Basic sentence structure varies based on verb type as follows:
Subject - Intransitive Verb
Subject - Simple Transitive Verb - Direct Object
Subject Complement - Subject - Linking Verb
Subject - Ditransitive OC Verb - Object Complement - Direct Object
Subject - Indirect Object - Ditransitive IO Verb - Direct Object
Neradsof Syntax Part 1: Indicative Sentence Structure
Before we begin, it may perhaps be somewhat important to lay a foundation for functional roles and verb types, which I have written out in this short addendum for your reference. This would give you a foundation for what a subject is, or an indirect as opposed to a direct object, and how the various types of verbs differ.
In Neradsof, it is important to know which type of verb is being used because each verb type uses a different sentence structure. Keeping that in mind, let’s look at basic sentence skeletons.
Basic Sentence Structure
Basic sentence structure, or indicative sentence structure, refers to sentences that state something. The truth of that statement may be questionable, but that does not factor much into sentence construction, grammatically speaking anyway. So long as it isn’t a command, isn’t a wishful thought, its probably indicative. Traditionally, indicatives include questions, but for sake of simplicity we’re going to separate questions out into interrogatives, and give them their own ports later down the line.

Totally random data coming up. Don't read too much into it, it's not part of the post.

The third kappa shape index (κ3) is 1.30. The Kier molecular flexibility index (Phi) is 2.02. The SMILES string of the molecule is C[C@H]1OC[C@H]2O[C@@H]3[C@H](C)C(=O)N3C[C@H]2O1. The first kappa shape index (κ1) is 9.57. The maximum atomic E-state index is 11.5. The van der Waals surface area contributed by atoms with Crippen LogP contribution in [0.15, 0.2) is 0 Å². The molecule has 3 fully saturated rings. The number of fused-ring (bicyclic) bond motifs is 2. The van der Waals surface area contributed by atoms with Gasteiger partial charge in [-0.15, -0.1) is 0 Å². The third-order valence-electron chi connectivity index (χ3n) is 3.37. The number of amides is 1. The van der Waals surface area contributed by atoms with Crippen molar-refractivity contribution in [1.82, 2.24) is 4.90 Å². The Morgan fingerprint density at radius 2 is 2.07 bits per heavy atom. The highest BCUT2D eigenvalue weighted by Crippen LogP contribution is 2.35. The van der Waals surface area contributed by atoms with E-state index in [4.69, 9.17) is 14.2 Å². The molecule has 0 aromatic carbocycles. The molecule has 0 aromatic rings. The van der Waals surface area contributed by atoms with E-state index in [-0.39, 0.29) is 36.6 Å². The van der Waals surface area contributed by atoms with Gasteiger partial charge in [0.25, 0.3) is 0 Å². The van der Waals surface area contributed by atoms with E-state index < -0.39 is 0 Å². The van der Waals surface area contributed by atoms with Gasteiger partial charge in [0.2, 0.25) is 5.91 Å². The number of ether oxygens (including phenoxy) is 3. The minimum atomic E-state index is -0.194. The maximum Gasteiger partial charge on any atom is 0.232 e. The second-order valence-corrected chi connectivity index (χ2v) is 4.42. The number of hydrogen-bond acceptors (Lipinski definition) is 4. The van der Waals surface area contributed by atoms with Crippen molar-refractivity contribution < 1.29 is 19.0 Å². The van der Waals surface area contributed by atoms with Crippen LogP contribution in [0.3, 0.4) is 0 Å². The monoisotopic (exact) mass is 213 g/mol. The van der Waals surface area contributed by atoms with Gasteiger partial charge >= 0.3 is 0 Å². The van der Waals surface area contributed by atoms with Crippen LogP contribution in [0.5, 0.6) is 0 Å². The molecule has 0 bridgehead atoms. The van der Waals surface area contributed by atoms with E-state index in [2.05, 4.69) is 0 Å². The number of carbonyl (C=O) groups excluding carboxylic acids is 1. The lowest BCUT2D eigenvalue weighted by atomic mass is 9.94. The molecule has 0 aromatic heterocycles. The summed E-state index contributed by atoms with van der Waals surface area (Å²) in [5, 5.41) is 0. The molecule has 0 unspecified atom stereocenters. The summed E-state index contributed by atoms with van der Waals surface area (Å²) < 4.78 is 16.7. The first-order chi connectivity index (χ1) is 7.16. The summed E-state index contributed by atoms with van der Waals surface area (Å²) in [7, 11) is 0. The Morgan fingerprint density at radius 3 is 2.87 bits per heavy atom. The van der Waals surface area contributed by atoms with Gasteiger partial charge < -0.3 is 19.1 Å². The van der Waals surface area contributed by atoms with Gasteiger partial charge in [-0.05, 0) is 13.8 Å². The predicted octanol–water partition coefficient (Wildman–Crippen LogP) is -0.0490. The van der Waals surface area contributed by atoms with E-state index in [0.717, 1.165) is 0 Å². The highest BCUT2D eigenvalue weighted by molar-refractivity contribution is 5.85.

Intransitive Verb (VI) Indicatives
Sentences that use an intransitive verb will use a basic structure identical to that of English: Subject-Verb. For example: (here ‘PST’ represents the past tense marker).
Simple Transitive Verb (VT) Indicatives
Sentences that use a simple transitive verb will also use a basic sentence structure identical to that of English: Subject-Verb-Direct Object. For example: (here ‘PL’ represents the plural marker)
Linking Verb (VL) Indicatives
Here’s where Neradsof and English diverge. Sentences that use a linking verb will use a basic sentence structure as follows: Subject Compliment-Subject-Verb. This is largely due to the fact that subject complements can be adjectives, and if we remember our morphology rules, adjectives do not stand alone in Neradsof, they are always attached to either a noun or verb construct. For example:
Ditransitive OC Verb (Vc) Indicatives
For ditransitive verbs that take an object complement, sentences will use a basic structure as follows: Subject-Verb-Object Complement-Direct Object. As with subjects and subject complements, this is largely due to the fact that object complements can be adjectives, so are often attached to their objects. For example:
Note that in this example, the entire object complement phrase ‘an honest man’ is reduced to the single adjective ‘honest’ in Neradsof.
Ditransitive IO Verb (Vg) Indicatives
For ditransitive verbs that take an indirect object together with a direct object, sentences use the basic structure as follows: Subject-Indirect Obejct-Verb-Direct Object. For example:
And that’s your basic introduction to Neradsof syntax! Next grammar week, we’ll look into generating imperatives (commands) and passive sentences — hold on to your hats, it gets wild…